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How Hadoop Cuts Big Data Costs

Hadoop systems, including hardware and software, cost about $1,000 a terabyte, or as little as one-twentieth the cost of other data management technologies, says Cloudera exec.

Jeff Bertolucci

July 27, 2012

4 Min Read

12 Hadoop Vendors To Watch In 2012

12 Hadoop Vendors To Watch In 2012

12 Hadoop Vendors To Watch In 2012 (click image for larger view and for slideshow)

Managing prodigious volumes of data is not only challenging from a technological standpoint, it's often expensive as well. Apache Hadoop is a data management system adept at bring data processing and analysis to raw storage. It's a cost-effective alternative to a conventional extract, transform, and load (ETL) process that extracts data from different systems, converts it into a structure suitable for analysis and reporting, and loads it onto a database.

"Big data tends to overwhelm ETL as a process," said Charles Zedlewski, VP of product at Cloudera, during a Carahsoft-hosted webinar this week. Cloudera sells a data-management platform built on Hadoop open-source software.

"The opportunity for big data has been stymied by the limitations of today's current data management architecture," said Zedlewski, who called Hadoop "very attractive" for advanced analytics and data processing.

Enterprises that ingest massive amounts of data--50 terabytes per day, for instance--aren't well-served by ETL systems. "It's very common to hear about people who are starting to miss the ETL window," Zedlewski said. "The number of hours it takes to pre-process data before they can make use out of it has grown from four hours to five, six. In many cases, the amount of time is exceeding 24 hours."

In other words, there aren't enough hours in the day to process the volume of data received in a 24-hour period. Hadoop, by comparison, performs advanced data processing and analysis at very high speeds. It's highly scalable and flexible, too.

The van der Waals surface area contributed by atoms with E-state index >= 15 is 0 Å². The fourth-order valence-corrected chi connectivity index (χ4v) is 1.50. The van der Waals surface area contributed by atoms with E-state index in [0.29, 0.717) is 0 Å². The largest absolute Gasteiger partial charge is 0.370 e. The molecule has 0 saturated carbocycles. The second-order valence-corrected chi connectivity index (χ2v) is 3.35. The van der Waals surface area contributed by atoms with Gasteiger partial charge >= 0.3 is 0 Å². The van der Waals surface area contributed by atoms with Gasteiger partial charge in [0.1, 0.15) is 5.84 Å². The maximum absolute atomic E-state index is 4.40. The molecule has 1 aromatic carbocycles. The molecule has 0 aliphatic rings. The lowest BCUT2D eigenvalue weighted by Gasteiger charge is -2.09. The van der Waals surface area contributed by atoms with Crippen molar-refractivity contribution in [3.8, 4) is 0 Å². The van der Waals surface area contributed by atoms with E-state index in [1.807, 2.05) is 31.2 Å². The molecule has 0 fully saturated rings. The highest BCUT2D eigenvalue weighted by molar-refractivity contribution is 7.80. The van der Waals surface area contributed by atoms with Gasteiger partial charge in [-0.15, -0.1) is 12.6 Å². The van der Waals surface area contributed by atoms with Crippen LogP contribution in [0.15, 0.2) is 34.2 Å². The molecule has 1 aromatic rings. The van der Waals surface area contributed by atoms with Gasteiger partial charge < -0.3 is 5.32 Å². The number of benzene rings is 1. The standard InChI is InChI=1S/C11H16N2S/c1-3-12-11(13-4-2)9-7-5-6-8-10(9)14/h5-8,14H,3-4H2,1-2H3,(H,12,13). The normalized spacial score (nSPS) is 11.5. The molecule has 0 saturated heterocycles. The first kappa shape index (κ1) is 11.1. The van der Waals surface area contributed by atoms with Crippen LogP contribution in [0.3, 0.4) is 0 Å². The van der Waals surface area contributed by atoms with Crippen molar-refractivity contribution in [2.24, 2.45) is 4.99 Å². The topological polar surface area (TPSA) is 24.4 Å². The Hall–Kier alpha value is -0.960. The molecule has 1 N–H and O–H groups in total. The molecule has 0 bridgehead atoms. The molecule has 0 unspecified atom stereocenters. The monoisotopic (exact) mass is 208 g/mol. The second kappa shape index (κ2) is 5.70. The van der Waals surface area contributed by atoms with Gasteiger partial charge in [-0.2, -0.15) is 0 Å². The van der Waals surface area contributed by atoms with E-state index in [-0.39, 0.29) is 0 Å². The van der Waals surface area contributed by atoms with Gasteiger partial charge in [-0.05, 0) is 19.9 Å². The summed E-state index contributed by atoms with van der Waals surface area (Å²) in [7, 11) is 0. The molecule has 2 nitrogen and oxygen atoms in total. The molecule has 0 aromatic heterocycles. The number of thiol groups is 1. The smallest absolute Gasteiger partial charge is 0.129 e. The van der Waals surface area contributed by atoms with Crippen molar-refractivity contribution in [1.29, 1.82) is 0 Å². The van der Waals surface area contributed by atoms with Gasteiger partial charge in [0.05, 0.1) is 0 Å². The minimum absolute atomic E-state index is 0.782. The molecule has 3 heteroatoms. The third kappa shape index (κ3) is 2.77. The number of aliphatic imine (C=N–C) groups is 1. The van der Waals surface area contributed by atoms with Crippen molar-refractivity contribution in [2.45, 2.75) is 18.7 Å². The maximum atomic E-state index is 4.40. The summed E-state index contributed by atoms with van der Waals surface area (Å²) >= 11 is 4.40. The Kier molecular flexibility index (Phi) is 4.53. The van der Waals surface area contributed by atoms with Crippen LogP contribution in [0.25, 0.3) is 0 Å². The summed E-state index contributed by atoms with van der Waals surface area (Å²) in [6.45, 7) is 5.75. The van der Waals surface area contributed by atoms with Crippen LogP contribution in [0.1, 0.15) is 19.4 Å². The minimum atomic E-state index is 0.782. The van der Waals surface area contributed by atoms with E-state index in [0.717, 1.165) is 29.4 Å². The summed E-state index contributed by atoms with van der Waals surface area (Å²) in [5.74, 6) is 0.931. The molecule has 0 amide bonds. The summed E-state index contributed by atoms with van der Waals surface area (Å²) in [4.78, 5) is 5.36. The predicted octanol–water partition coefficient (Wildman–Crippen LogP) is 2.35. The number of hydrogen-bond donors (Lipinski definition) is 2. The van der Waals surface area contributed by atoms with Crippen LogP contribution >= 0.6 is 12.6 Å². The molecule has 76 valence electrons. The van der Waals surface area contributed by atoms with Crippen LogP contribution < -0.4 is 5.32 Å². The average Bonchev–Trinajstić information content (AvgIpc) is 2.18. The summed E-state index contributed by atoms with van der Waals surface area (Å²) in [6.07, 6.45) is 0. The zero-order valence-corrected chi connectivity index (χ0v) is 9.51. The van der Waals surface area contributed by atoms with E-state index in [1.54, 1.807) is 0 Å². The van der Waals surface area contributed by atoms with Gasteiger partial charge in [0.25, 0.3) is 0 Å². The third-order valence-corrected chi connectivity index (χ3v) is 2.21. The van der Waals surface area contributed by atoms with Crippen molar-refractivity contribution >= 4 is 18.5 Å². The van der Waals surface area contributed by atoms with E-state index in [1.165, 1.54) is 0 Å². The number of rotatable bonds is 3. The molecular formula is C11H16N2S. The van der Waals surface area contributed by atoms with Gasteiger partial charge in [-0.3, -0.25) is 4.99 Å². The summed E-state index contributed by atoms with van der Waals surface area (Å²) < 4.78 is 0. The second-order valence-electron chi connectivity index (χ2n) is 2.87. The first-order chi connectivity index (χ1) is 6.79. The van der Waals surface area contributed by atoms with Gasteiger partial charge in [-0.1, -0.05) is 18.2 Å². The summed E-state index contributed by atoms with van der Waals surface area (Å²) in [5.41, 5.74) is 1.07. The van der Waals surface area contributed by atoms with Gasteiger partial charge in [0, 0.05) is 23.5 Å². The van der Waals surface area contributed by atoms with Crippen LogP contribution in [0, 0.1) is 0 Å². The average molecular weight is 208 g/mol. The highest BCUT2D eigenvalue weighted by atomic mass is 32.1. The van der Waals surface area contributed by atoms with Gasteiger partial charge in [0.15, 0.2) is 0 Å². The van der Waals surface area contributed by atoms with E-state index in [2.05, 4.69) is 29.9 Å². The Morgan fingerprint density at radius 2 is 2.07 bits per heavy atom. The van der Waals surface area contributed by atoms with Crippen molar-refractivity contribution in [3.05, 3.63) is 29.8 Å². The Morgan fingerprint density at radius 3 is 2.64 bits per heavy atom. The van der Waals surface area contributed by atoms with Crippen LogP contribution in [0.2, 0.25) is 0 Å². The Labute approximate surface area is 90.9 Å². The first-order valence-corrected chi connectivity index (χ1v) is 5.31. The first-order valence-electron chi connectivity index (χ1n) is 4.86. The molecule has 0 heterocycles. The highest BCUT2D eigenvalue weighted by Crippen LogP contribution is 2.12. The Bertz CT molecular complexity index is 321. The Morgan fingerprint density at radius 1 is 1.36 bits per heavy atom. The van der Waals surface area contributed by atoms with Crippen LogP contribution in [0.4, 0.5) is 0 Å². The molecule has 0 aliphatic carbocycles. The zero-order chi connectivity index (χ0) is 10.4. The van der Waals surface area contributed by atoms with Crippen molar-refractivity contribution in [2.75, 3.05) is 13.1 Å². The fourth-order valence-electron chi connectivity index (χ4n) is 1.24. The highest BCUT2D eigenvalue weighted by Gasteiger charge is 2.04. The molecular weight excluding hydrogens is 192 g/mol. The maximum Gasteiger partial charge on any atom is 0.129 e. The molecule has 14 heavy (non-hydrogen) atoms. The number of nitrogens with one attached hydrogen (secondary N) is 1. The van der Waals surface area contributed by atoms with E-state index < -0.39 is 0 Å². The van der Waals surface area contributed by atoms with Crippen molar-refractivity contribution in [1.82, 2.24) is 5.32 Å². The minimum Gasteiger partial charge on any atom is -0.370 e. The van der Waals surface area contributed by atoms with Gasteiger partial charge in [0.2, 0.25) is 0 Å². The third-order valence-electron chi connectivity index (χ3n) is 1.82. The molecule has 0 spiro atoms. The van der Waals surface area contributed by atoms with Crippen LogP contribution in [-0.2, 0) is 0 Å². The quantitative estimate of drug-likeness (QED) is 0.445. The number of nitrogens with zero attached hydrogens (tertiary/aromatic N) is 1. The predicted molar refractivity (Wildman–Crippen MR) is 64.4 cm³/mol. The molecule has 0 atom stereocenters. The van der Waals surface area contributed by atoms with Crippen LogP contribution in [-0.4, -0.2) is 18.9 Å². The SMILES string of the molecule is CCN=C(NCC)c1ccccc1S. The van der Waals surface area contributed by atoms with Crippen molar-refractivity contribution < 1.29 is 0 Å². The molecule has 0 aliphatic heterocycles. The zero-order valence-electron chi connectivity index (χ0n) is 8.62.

[ Read IT's Next Hot Job: Hadoop Guru. ]

"Scalability is obviously very essential for big data projects--the whole point is that it's big," Zedlewski said. With Hadoop it's possible to store--and actually ask questions of--100 petabytes of data. "That's something that was never before possible, and is arguably at least 10 times more scalable than the next best alternative," he added.

Apache Hadoop is more than six years old and was developed to help Internet-based companies deal with prodigious volumes of data. A Hadoop system typically integrates with databases or data warehouses. "It's common that Hadoop is used in conjunction with databases. In the Hadoop world, databases don't go away. They just play a different role than Hadoop does," said Zedlewski.

Hadoop's most powerful attribute is its flexibility. "This is probably the single greatest reason why people are attracted to the system," said Zedlewski. Hadoop lets you store and capture all kinds of different data, including documents, images, and video, and make it readily available for processing and analysis.

The cost of a Hadoop data management system, including hardware, software, and other expenses, comes to about $1,000 a terabyte--about one-fifth to one-twentieth the cost of other data management technologies, Zedlewski estimated. Pre-existing data management technologies, by comparison, might make big data projects uneconomical.

"If you look at network storage, it's not unreasonable to think of a number on the order of about $5,000 per terabyte," said Zedlewski. "Sometimes it goes much higher than that. If you look at databases, data marts, data warehouses, and the hardware that supports them, it's not uncommon to talk about numbers more like $10,000 or $15,000 a terabyte."

And because legacy data management technologies often store multiple copies of the same data on different systems, the total cost might be more like $30,000 to $40,000 per terabyte, Zedlewski claims.

Hadoop isn't a cure-all for every use case, but it has proven effective in a variety of industries. In manufacturing, for instance, Hadoop is used to assess product quality. In telecommunications, it's used for content mediation. And it's popular among government agencies for a variety of applications, including security, search, geo-spatial data, and location-based push of data.

Big data places heavy demands on storage infrastructure. In the new, all-digital Big Storage issue of InformationWeek Government, find out how federal agencies must adapt their architectures and policies to optimize it all. Also, we explain why tape storage continues to survive and thrive.

About the Author(s)

Jeff Bertolucci


Jeff Bertolucci is a technology journalist in Los Angeles who writes mostly for Kiplinger's Personal Finance, The Saturday Evening Post, and InformationWeek.

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